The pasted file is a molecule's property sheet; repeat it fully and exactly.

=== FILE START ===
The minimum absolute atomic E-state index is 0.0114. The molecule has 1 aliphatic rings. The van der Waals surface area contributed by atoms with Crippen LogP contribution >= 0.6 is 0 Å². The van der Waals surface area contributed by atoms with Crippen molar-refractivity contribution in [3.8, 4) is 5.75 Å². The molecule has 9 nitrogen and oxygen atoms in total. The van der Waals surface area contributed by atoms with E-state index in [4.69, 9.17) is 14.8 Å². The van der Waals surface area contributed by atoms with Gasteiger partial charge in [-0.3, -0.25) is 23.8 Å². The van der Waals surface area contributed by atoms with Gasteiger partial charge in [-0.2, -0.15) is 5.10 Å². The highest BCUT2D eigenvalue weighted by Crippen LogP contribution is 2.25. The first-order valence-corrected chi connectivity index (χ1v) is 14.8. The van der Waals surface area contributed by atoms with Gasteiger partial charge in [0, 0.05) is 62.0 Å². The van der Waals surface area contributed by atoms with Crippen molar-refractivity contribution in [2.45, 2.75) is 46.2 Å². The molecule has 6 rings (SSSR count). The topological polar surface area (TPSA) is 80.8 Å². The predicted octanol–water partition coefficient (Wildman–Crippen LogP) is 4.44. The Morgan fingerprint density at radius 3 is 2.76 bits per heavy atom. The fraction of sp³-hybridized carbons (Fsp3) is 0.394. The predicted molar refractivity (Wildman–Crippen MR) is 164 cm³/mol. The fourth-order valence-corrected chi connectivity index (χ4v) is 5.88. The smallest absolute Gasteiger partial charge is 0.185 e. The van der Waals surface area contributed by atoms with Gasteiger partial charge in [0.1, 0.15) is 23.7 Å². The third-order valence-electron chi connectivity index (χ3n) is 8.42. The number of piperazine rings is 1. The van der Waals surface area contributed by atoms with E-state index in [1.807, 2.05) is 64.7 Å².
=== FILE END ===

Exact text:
The minimum absolute atomic E-state index is 0.0114. The molecule has 1 aliphatic rings. The van der Waals surface area contributed by atoms with Crippen LogP contribution >= 0.6 is 0 Å². The van der Waals surface area contributed by atoms with Crippen molar-refractivity contribution in [3.8, 4) is 5.75 Å². The molecule has 9 nitrogen and oxygen atoms in total. The van der Waals surface area contributed by atoms with E-state index in [4.69, 9.17) is 14.8 Å². The van der Waals surface area contributed by atoms with Gasteiger partial charge in [-0.3, -0.25) is 23.8 Å². The van der Waals surface area contributed by atoms with Gasteiger partial charge in [-0.2, -0.15) is 5.10 Å². The highest BCUT2D eigenvalue weighted by Crippen LogP contribution is 2.25. The first-order valence-corrected chi connectivity index (χ1v) is 14.8. The van der Waals surface area contributed by atoms with Gasteiger partial charge in [0, 0.05) is 62.0 Å². The van der Waals surface area contributed by atoms with Crippen molar-refractivity contribution in [2.45, 2.75) is 46.2 Å². The molecule has 6 rings (SSSR count). The topological polar surface area (TPSA) is 80.8 Å². The predicted octanol–water partition coefficient (Wildman–Crippen LogP) is 4.44. The Morgan fingerprint density at radius 3 is 2.76 bits per heavy atom. The fraction of sp³-hybridized carbons (Fsp3) is 0.394. The predicted molar refractivity (Wildman–Crippen MR) is 164 cm³/mol. The fourth-order valence-corrected chi connectivity index (χ4v) is 5.88. The smallest absolute Gasteiger partial charge is 0.185 e. The van der Waals surface area contributed by atoms with Gasteiger partial charge in [0.1, 0.15) is 23.7 Å². The third-order valence-electron chi connectivity index (χ3n) is 8.42. The number of piperazine rings is 1. The van der Waals surface area contributed by atoms with E-state index in [1.807, 2.05) is 64.7 Å².